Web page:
Minimum wage workers can't afford to rent a 2-bedroom home

Andrew Selsky/AP

Minimum wage workers would have to earn three times the federal wage to rent a modest two-bedroom home anywhere in the country, according to a new report from the National Low Income Housing Coalition.

Workers would need $21.21 per hour to rent a two-bedroom home, and $17.14 for a one-bedroom. On average, renters earn $16.38 across the country, while the mandated federal minimum wage sits at $7.25.

The gap between income and rent is widening. Average income went down by 4%, while rent increased by 6% between 2007 and 2015, Washington Post reports.

Why this matters: Around 11.2 million families spend the majority of their paychecks on rent, and currently only one of every four is eligible for public subsidies. Under President Trump's budget plan, federal funding to the Department of Housing and Urban Development will be slashed by $6.2 billion — significantly reducing housing assitance programs and those programs aimed at helping lower-wage employees.

What's next

⚖️ Live updates: Opening arguments begin in Trump impeachment trial

The second day of the Senate impeachment trial of President Trump will see a full day of opening arguments from Democratic House impeachment managers.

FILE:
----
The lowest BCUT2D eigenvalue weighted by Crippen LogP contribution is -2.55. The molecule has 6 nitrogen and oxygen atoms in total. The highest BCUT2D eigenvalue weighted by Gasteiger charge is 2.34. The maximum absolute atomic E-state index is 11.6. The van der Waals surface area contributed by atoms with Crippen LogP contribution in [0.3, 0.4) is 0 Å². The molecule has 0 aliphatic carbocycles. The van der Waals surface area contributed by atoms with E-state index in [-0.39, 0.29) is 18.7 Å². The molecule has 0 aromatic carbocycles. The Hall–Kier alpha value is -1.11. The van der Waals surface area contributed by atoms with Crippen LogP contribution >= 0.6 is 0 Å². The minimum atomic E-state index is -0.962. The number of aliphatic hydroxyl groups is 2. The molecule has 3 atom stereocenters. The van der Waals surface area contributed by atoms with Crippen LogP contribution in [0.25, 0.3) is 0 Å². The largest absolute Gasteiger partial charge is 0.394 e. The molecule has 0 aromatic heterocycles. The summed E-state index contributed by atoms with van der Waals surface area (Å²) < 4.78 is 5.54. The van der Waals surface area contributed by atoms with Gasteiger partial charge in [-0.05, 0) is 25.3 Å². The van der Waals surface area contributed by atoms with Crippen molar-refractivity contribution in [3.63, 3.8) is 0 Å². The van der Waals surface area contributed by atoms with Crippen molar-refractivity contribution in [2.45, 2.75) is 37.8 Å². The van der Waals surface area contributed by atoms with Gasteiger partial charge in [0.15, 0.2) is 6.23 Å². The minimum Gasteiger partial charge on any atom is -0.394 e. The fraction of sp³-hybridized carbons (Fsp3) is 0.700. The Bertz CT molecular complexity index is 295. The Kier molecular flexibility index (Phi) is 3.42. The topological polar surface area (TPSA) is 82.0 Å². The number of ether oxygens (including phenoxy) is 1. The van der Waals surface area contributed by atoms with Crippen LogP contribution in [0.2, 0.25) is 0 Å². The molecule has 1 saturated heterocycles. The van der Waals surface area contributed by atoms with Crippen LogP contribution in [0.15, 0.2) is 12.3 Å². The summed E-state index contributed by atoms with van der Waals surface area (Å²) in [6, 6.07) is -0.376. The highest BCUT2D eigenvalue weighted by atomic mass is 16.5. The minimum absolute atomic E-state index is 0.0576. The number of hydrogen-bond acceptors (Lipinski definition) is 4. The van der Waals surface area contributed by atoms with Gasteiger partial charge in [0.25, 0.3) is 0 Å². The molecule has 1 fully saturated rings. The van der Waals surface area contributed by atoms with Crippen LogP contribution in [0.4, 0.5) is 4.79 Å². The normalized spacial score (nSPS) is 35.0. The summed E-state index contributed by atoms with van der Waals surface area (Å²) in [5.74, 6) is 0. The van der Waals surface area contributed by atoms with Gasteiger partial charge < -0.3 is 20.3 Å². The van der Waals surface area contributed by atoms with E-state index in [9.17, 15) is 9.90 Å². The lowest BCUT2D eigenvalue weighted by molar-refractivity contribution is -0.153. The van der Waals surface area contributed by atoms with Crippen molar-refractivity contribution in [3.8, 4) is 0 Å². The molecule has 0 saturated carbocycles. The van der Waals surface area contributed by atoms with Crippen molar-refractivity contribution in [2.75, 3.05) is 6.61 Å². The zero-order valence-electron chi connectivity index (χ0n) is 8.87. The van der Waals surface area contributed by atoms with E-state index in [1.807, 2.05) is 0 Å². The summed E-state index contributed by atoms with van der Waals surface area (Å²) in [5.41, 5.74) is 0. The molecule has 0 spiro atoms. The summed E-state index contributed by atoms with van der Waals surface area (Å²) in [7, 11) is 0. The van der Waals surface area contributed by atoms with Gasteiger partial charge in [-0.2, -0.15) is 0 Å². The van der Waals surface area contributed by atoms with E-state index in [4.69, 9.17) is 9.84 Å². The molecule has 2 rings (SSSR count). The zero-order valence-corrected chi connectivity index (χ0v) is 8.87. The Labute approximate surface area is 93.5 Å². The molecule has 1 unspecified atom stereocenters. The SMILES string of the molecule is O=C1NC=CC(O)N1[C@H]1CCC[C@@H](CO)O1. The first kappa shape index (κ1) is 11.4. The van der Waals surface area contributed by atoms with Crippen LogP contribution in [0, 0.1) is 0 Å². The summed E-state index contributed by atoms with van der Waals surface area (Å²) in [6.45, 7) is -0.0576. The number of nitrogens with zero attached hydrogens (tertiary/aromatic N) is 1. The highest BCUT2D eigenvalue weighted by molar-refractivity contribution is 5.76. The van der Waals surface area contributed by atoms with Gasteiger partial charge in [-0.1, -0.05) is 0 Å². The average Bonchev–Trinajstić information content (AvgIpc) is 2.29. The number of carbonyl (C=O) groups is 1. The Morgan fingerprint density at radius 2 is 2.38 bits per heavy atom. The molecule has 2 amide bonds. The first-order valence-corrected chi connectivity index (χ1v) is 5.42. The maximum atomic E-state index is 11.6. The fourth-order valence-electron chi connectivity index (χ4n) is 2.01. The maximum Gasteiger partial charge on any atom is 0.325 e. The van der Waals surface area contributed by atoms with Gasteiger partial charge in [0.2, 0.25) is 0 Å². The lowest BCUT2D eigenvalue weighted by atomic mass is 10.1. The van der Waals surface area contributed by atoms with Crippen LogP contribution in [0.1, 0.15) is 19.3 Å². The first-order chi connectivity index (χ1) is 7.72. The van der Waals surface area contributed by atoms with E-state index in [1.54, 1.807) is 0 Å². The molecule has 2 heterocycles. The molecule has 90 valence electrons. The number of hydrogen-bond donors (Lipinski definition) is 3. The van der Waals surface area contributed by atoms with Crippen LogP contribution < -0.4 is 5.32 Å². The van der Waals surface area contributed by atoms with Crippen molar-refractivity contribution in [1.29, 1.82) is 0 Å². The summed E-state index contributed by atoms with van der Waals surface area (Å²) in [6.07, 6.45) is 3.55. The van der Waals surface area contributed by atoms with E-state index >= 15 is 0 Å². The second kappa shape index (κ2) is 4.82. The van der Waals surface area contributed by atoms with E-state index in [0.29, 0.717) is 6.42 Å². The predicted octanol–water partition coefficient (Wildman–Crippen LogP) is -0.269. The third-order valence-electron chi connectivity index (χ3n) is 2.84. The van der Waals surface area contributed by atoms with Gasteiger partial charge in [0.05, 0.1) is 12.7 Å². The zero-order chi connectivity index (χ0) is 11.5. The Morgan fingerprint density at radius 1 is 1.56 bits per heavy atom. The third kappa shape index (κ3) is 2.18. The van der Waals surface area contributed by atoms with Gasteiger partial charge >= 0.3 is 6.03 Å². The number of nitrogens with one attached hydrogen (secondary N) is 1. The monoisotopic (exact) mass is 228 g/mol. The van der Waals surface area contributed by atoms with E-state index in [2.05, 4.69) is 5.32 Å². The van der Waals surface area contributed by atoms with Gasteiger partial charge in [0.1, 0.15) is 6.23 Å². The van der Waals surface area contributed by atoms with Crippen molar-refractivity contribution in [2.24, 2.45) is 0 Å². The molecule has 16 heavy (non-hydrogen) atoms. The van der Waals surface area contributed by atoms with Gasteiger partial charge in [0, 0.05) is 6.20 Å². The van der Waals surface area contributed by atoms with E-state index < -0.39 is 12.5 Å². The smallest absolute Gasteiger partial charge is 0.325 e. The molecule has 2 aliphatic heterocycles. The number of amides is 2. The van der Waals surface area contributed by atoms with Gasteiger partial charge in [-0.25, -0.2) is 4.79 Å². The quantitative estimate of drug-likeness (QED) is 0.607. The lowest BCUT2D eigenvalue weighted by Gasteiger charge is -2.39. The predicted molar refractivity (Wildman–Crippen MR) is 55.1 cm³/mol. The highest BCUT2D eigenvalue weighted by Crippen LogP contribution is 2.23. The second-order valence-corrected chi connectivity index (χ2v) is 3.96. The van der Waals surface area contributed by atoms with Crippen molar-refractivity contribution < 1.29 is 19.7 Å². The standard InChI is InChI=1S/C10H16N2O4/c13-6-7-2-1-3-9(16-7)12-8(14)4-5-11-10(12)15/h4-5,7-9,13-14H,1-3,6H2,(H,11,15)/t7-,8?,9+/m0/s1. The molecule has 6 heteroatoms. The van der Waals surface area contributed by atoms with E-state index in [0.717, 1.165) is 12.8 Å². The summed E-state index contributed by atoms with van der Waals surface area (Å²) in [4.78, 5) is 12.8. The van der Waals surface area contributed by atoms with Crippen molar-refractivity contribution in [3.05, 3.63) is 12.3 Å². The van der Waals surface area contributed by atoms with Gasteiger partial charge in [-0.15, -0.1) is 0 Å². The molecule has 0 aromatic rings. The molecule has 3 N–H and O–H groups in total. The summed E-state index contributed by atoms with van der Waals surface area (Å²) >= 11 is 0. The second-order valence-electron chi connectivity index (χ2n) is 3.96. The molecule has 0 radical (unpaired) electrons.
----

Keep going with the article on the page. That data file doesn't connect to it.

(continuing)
What to watch for: Democrats now have 24 hours — spread out over three days — to take their time to lay out their case against the president's alleged abuse of power and obstruction of Congress. It'll also allow them to highlight gaps that could be filled out by additional witnesses and documents from the administration.

This post will be updated with new developments as the trial continues.

Go deeperArrowJan 21, 2020 - Politics

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America's homelessness crisis isn't going away

Illustration: Aïda Amer/Axios

If the opioid epidemic was the top issue plaguing American cities in the last five years, the most urgent problem of the next five is homelessness, a group of American mayors told reporters in D.C. this week.

Why it matters: Homelessness in the U.S. was on the decline after 2010, but it started to increase again in 2016 — and without moves to address the affordable housing crisis driving the issue, we can expect it to keep getting worse, experts say.

Go deeperArrow2 hours ago - Cities